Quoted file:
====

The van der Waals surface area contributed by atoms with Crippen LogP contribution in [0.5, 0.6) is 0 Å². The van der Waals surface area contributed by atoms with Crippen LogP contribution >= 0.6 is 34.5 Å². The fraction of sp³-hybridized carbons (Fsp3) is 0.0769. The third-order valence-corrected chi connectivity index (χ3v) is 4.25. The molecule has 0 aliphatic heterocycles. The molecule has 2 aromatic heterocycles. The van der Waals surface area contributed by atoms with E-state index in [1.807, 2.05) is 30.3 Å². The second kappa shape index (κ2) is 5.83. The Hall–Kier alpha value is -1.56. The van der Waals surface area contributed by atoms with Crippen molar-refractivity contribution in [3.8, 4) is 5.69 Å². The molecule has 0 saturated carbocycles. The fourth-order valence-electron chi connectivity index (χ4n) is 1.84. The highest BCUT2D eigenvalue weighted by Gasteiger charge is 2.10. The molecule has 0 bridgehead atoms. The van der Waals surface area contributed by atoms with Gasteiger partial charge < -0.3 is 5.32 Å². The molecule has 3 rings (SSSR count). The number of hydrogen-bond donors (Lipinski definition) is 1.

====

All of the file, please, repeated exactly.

The van der Waals surface area contributed by atoms with Crippen LogP contribution in [0.5, 0.6) is 0 Å². The van der Waals surface area contributed by atoms with Crippen LogP contribution >= 0.6 is 34.5 Å². The fraction of sp³-hybridized carbons (Fsp3) is 0.0769. The third-order valence-corrected chi connectivity index (χ3v) is 4.25. The molecule has 0 aliphatic heterocycles. The molecule has 2 aromatic heterocycles. The van der Waals surface area contributed by atoms with E-state index in [1.807, 2.05) is 30.3 Å². The second kappa shape index (κ2) is 5.83. The Hall–Kier alpha value is -1.56. The van der Waals surface area contributed by atoms with Crippen molar-refractivity contribution in [3.8, 4) is 5.69 Å². The molecule has 0 saturated carbocycles. The fourth-order valence-electron chi connectivity index (χ4n) is 1.84. The highest BCUT2D eigenvalue weighted by Gasteiger charge is 2.10. The molecule has 0 bridgehead atoms. The van der Waals surface area contributed by atoms with Gasteiger partial charge < -0.3 is 5.32 Å². The molecule has 3 rings (SSSR count). The number of hydrogen-bond donors (Lipinski definition) is 1.